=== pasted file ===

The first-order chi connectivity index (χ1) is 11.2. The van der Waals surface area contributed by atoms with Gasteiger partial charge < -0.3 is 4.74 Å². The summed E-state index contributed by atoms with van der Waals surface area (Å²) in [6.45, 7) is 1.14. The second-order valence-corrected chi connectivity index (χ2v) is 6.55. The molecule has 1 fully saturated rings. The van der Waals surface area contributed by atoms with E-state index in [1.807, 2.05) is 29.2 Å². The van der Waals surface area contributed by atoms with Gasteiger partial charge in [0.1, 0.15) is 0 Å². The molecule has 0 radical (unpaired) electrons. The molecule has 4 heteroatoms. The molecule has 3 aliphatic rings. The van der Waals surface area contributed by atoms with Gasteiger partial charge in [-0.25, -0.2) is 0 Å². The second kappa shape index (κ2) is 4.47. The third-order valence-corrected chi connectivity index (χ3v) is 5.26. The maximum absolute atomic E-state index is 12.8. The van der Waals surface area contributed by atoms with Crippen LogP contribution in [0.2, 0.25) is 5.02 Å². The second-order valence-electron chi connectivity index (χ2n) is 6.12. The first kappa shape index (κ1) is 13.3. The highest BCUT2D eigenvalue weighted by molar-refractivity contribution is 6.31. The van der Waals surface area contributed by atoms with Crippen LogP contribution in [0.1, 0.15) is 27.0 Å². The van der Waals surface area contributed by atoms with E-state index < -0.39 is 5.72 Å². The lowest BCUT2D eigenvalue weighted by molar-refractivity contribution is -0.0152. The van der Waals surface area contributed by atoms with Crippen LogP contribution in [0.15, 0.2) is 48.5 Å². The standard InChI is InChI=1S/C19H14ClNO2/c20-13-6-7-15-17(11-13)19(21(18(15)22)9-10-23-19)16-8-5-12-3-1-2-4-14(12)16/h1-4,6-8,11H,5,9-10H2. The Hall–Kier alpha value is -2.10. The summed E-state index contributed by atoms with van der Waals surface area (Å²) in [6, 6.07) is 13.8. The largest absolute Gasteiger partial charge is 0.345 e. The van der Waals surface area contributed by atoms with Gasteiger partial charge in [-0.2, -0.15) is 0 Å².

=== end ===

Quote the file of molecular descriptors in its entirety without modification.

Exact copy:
The first-order chi connectivity index (χ1) is 11.2. The van der Waals surface area contributed by atoms with Gasteiger partial charge < -0.3 is 4.74 Å². The summed E-state index contributed by atoms with van der Waals surface area (Å²) in [6.45, 7) is 1.14. The second-order valence-corrected chi connectivity index (χ2v) is 6.55. The molecule has 1 fully saturated rings. The van der Waals surface area contributed by atoms with E-state index in [1.807, 2.05) is 29.2 Å². The van der Waals surface area contributed by atoms with Gasteiger partial charge in [0.1, 0.15) is 0 Å². The molecule has 0 radical (unpaired) electrons. The molecule has 4 heteroatoms. The molecule has 3 aliphatic rings. The van der Waals surface area contributed by atoms with Gasteiger partial charge in [-0.25, -0.2) is 0 Å². The second kappa shape index (κ2) is 4.47. The third-order valence-corrected chi connectivity index (χ3v) is 5.26. The maximum absolute atomic E-state index is 12.8. The van der Waals surface area contributed by atoms with Crippen LogP contribution in [0.2, 0.25) is 5.02 Å². The second-order valence-electron chi connectivity index (χ2n) is 6.12. The first kappa shape index (κ1) is 13.3. The highest BCUT2D eigenvalue weighted by molar-refractivity contribution is 6.31. The van der Waals surface area contributed by atoms with Crippen LogP contribution in [0.1, 0.15) is 27.0 Å². The van der Waals surface area contributed by atoms with E-state index < -0.39 is 5.72 Å². The lowest BCUT2D eigenvalue weighted by molar-refractivity contribution is -0.0152. The van der Waals surface area contributed by atoms with Crippen LogP contribution in [0.15, 0.2) is 48.5 Å². The standard InChI is InChI=1S/C19H14ClNO2/c20-13-6-7-15-17(11-13)19(21(18(15)22)9-10-23-19)16-8-5-12-3-1-2-4-14(12)16/h1-4,6-8,11H,5,9-10H2. The Hall–Kier alpha value is -2.10. The summed E-state index contributed by atoms with van der Waals surface area (Å²) in [6, 6.07) is 13.8. The largest absolute Gasteiger partial charge is 0.345 e. The van der Waals surface area contributed by atoms with Gasteiger partial charge in [-0.2, -0.15) is 0 Å².